as a new terror. By 584 they had overrun almost all of Greece and were
the most western neighbors of the Eastern Empire. In a book on military
art, "Strategica," ascribed to Emperor Maurice, directions were given for
dealing with the Slavs,1 and Emperor Leo set forth his theory of the
military principles to be used against them in his "Tactics."
By the end of the seventh century the Southern Slavs were permanently
settled throughout the whole of the Balkan Peninsula. On the extreme
west lived the Slovenes (Sloventsi), who occupied the regions now known
as Carniola (Krayina, Krain), Carinthia (Khorutania, Korushko), and
Styria (Stayersko, Steiermark). On the east of the Slovenes lived the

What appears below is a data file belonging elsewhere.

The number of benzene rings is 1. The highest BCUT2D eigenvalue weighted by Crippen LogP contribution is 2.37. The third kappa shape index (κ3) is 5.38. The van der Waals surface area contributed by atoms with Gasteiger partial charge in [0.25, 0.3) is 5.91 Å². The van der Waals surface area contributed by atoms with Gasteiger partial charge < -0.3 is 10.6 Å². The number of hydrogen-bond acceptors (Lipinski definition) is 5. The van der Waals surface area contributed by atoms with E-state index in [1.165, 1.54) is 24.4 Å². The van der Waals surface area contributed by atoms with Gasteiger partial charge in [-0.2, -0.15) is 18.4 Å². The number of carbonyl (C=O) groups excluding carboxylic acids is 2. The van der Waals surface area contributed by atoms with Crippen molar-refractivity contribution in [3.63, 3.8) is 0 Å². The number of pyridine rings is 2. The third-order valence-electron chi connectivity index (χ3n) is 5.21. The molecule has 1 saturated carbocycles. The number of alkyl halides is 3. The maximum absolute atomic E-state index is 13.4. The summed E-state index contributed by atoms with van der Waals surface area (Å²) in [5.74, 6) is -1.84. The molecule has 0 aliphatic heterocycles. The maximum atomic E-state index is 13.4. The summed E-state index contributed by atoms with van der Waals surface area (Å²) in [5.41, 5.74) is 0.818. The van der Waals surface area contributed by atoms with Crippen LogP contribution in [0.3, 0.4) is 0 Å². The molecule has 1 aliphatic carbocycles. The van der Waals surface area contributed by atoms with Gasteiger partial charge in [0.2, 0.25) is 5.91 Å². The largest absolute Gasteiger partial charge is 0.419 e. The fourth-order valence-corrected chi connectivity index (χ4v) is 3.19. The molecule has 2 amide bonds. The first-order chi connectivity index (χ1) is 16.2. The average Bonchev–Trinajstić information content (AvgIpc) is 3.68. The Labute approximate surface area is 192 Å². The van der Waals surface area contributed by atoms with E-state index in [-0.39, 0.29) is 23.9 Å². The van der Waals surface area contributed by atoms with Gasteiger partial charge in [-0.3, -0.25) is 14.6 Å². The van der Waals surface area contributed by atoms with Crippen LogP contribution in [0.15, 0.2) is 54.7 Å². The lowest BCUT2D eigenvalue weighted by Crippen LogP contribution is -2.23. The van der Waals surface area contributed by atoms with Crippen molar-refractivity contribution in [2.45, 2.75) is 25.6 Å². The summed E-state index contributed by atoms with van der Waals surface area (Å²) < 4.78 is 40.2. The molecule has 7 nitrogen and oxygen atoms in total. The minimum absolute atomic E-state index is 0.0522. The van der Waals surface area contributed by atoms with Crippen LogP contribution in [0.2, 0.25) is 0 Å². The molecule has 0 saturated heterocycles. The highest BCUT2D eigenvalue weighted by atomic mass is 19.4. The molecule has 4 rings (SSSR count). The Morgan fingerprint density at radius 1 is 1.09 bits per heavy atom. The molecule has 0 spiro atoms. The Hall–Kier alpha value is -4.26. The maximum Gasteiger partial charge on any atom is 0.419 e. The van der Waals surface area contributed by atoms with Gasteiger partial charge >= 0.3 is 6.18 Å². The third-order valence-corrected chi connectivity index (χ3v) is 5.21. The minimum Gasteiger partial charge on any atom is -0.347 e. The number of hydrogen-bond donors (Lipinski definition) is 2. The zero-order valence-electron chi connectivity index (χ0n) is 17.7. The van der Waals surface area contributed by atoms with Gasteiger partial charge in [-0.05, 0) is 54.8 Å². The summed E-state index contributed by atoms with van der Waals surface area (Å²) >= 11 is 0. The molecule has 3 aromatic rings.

Croats, who came from the northern slopes of the Carpathians (hence the
names Carpati, Horvati, Hrvati). They extended their territory far be-
yond the limits of modern Croatia and included parts of Bosnia and the
Adriatic coast, where was nurtured a hardy race of sailors, equally fitted
* The author in this paper does not include the Bulgarians among the Yugo-Slavs. While they are
generally considered as belonging ethnically to the group (see e. g. Jovan Cvijic [Yovan Tsviyity]: The
Geographical Distribution of the Balkan Peoples. Geogr. Rev., Vol. 5, 1918. pp. 345-361; reference on p. 355),
the present political antagonism between the Serbs and the Bulgarians and the limitation of the proposed
Yugo-Slav state to the Serbo-Croats and Slovenes may foreshadow a gradual restriction in the future of